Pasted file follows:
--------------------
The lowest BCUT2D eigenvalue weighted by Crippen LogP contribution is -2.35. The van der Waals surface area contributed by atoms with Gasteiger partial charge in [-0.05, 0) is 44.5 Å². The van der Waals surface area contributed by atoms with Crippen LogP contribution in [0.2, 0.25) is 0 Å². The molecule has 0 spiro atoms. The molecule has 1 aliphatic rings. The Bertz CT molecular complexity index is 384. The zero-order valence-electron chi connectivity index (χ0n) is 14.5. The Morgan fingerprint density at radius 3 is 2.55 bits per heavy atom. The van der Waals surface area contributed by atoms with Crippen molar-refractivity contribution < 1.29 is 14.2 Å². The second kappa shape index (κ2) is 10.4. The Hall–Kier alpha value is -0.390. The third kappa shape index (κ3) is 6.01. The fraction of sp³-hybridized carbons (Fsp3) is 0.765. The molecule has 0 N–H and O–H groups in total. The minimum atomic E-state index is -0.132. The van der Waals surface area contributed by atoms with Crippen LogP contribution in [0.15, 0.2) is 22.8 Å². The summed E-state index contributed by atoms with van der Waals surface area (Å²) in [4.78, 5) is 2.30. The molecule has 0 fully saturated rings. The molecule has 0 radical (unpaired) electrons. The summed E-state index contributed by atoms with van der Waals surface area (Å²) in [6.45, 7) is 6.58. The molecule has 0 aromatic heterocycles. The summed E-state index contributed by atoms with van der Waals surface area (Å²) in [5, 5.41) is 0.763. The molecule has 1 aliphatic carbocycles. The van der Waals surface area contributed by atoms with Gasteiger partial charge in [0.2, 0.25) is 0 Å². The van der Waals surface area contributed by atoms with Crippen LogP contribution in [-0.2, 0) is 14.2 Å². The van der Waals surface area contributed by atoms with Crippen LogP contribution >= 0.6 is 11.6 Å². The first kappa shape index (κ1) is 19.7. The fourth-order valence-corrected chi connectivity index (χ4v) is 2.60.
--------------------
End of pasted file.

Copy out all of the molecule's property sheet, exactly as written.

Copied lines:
The lowest BCUT2D eigenvalue weighted by Crippen LogP contribution is -2.35. The van der Waals surface area contributed by atoms with Gasteiger partial charge in [-0.05, 0) is 44.5 Å². The van der Waals surface area contributed by atoms with Crippen LogP contribution in [0.2, 0.25) is 0 Å². The molecule has 0 spiro atoms. The molecule has 1 aliphatic rings. The Bertz CT molecular complexity index is 384. The zero-order valence-electron chi connectivity index (χ0n) is 14.5. The Morgan fingerprint density at radius 3 is 2.55 bits per heavy atom. The van der Waals surface area contributed by atoms with Crippen molar-refractivity contribution < 1.29 is 14.2 Å². The second kappa shape index (κ2) is 10.4. The Hall–Kier alpha value is -0.390. The third kappa shape index (κ3) is 6.01. The fraction of sp³-hybridized carbons (Fsp3) is 0.765. The molecule has 0 N–H and O–H groups in total. The minimum atomic E-state index is -0.132. The van der Waals surface area contributed by atoms with Crippen LogP contribution in [0.15, 0.2) is 22.8 Å². The summed E-state index contributed by atoms with van der Waals surface area (Å²) in [4.78, 5) is 2.30. The molecule has 0 fully saturated rings. The molecule has 0 radical (unpaired) electrons. The summed E-state index contributed by atoms with van der Waals surface area (Å²) in [6.45, 7) is 6.58. The molecule has 0 aromatic heterocycles. The summed E-state index contributed by atoms with van der Waals surface area (Å²) in [5, 5.41) is 0.763. The molecule has 1 aliphatic carbocycles. The van der Waals surface area contributed by atoms with Gasteiger partial charge in [0.2, 0.25) is 0 Å². The van der Waals surface area contributed by atoms with Crippen LogP contribution in [-0.2, 0) is 14.2 Å². The van der Waals surface area contributed by atoms with Crippen LogP contribution >= 0.6 is 11.6 Å². The first kappa shape index (κ1) is 19.7. The fourth-order valence-corrected chi connectivity index (χ4v) is 2.60.